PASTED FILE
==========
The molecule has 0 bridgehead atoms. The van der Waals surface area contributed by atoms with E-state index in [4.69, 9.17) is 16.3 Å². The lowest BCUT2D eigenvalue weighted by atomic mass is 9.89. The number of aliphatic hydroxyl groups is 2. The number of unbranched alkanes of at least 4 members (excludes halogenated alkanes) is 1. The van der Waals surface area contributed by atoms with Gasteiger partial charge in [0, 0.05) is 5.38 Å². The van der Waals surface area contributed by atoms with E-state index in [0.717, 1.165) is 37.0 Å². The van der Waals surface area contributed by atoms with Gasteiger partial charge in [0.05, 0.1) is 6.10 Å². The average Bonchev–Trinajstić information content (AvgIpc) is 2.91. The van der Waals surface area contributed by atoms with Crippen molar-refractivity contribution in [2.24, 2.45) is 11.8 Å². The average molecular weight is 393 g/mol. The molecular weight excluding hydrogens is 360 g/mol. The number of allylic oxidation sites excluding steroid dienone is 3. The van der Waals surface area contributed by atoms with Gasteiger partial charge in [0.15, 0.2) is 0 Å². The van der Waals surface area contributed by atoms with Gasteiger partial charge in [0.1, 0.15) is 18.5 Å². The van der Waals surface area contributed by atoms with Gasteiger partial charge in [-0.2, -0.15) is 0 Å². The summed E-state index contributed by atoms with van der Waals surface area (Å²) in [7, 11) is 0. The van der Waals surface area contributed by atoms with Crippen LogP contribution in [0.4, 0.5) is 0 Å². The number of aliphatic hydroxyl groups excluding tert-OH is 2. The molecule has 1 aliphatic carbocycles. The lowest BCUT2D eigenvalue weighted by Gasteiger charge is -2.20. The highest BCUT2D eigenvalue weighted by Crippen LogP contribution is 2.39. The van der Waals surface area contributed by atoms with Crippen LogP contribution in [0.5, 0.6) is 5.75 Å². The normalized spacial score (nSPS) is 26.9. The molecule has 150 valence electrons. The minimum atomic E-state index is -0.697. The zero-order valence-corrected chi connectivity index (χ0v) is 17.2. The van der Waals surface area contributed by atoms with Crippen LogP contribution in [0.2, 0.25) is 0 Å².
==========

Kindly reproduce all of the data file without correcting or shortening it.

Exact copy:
The molecule has 0 bridgehead atoms. The van der Waals surface area contributed by atoms with E-state index in [4.69, 9.17) is 16.3 Å². The lowest BCUT2D eigenvalue weighted by atomic mass is 9.89. The number of aliphatic hydroxyl groups is 2. The number of unbranched alkanes of at least 4 members (excludes halogenated alkanes) is 1. The van der Waals surface area contributed by atoms with Gasteiger partial charge in [0, 0.05) is 5.38 Å². The van der Waals surface area contributed by atoms with E-state index in [0.717, 1.165) is 37.0 Å². The van der Waals surface area contributed by atoms with Gasteiger partial charge in [0.05, 0.1) is 6.10 Å². The average Bonchev–Trinajstić information content (AvgIpc) is 2.91. The van der Waals surface area contributed by atoms with Crippen molar-refractivity contribution in [2.24, 2.45) is 11.8 Å². The average molecular weight is 393 g/mol. The molecular weight excluding hydrogens is 360 g/mol. The number of allylic oxidation sites excluding steroid dienone is 3. The van der Waals surface area contributed by atoms with Gasteiger partial charge in [0.15, 0.2) is 0 Å². The van der Waals surface area contributed by atoms with Gasteiger partial charge in [0.1, 0.15) is 18.5 Å². The van der Waals surface area contributed by atoms with Gasteiger partial charge in [-0.2, -0.15) is 0 Å². The summed E-state index contributed by atoms with van der Waals surface area (Å²) in [7, 11) is 0. The van der Waals surface area contributed by atoms with Crippen LogP contribution in [0.4, 0.5) is 0 Å². The number of aliphatic hydroxyl groups excluding tert-OH is 2. The molecule has 1 aliphatic carbocycles. The lowest BCUT2D eigenvalue weighted by Gasteiger charge is -2.20. The highest BCUT2D eigenvalue weighted by Crippen LogP contribution is 2.39. The van der Waals surface area contributed by atoms with Crippen LogP contribution in [0.5, 0.6) is 5.75 Å². The normalized spacial score (nSPS) is 26.9. The molecule has 150 valence electrons. The minimum atomic E-state index is -0.697. The zero-order valence-corrected chi connectivity index (χ0v) is 17.2. The van der Waals surface area contributed by atoms with Crippen LogP contribution in [0.2, 0.25) is 0 Å².